Smallmouth Bass Fly Fishing Tips

Erin Kimsey lives and fishes in northern Virginia just outside of Washington DC. She’s been fly fishing for 7 years and is a Facebook moderator for United Women on the Fly. Smallmouth bass are her favorite warm water species to catch on the fly.
This week Erin gives an introduction to the bass species including smallmouth bass, largemouth bass and spotted bass.  

Range and history of Smallmouth bass in the Us

The original range of the smallmouth bass included the Great Lakes and St Lawrence Seaway drainages, stretching from southern Quebec and New Hampshire to North Dakota, as well as the Mississippi River drainage as far south as Alabama. The construction of the Erie Canal in 1825 allowed the species to spread into central New York. During the mid-to-late 19th century, smallmouth were transplanted via the nation’s rail system to lakes and rivers throughout the northern and western United States, as far as California. It’s said that cooks transported them to waters along the railroad to feed railroad crews. In addition, on many traditional trout and salmon rivers, dams caused the water to warm and smallmouths were often stocked to replace extinct coldwater game fish.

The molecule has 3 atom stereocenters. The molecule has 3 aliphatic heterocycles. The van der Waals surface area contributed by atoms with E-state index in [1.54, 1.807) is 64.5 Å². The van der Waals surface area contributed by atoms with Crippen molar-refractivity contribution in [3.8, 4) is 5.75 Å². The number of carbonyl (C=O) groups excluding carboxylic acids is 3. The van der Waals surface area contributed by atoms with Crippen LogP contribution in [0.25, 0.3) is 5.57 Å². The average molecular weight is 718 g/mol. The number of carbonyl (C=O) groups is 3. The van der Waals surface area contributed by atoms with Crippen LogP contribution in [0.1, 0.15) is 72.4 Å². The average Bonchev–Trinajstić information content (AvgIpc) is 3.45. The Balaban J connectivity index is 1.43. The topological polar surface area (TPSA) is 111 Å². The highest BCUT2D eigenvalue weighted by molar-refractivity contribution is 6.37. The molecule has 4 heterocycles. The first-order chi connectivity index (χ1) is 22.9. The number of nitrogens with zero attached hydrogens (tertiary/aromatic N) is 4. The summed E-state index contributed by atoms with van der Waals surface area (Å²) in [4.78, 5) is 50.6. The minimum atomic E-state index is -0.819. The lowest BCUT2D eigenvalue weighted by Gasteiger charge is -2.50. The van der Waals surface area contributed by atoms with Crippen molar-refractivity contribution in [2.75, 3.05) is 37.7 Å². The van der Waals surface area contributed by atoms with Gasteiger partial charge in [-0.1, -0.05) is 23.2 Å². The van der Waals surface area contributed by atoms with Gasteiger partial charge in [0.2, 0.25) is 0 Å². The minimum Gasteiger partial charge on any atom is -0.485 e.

Erin Kimsey's Video Timeline

  • 0:00 – Intro to Erin Kimsey
  • 0:35 – Smallmouth Bass Intro and History
  • 1:58 – Water Temps and 4 Stages of Fishing for Smallmouth Bass
  • 2:26 – Pre-Spawn Water Temps and Depths
  • 3:00 Spring Spawning Water Temps and Depths
  • 3:44 – Post Spawn Water Temps and Depths
  • 4:11 – Summer Water Temps and Depths
  • 4:37 – Where Bass Live
  • 5:11 – Artificial Habitat
  • 5:50 – When Choosing a Fly, Consider
  • 6:23 – Wet Flies/Streamers
  • 7:03 – Chuck Kraft Bass Flies
  • 7:42– Top Water Bass Flies

connect with Erin Kimsey

Leave a comment